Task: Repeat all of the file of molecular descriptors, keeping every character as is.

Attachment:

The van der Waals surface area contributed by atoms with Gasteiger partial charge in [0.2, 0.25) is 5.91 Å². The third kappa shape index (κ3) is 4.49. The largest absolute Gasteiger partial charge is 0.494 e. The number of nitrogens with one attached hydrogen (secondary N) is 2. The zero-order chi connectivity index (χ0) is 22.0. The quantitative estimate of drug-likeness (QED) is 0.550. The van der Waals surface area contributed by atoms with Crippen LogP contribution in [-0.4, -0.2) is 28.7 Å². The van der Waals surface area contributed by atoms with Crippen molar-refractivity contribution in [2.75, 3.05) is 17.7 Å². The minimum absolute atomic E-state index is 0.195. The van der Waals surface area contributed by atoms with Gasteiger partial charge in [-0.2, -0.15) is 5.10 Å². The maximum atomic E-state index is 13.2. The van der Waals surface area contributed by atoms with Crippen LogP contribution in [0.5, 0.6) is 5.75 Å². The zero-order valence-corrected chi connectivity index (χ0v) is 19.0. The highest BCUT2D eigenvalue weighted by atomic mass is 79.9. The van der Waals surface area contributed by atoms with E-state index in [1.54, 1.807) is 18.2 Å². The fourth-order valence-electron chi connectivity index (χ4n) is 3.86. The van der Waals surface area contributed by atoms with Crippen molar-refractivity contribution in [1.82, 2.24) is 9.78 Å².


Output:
The van der Waals surface area contributed by atoms with Gasteiger partial charge in [0.2, 0.25) is 5.91 Å². The third kappa shape index (κ3) is 4.49. The largest absolute Gasteiger partial charge is 0.494 e. The number of nitrogens with one attached hydrogen (secondary N) is 2. The zero-order chi connectivity index (χ0) is 22.0. The quantitative estimate of drug-likeness (QED) is 0.550. The van der Waals surface area contributed by atoms with Crippen LogP contribution in [-0.4, -0.2) is 28.7 Å². The van der Waals surface area contributed by atoms with Crippen molar-refractivity contribution in [2.75, 3.05) is 17.7 Å². The minimum absolute atomic E-state index is 0.195. The van der Waals surface area contributed by atoms with Gasteiger partial charge in [-0.2, -0.15) is 5.10 Å². The maximum atomic E-state index is 13.2. The van der Waals surface area contributed by atoms with Crippen LogP contribution in [0.5, 0.6) is 5.75 Å². The zero-order valence-corrected chi connectivity index (χ0v) is 19.0. The highest BCUT2D eigenvalue weighted by atomic mass is 79.9. The van der Waals surface area contributed by atoms with E-state index in [1.54, 1.807) is 18.2 Å². The fourth-order valence-electron chi connectivity index (χ4n) is 3.86. The van der Waals surface area contributed by atoms with Crippen molar-refractivity contribution in [1.82, 2.24) is 9.78 Å².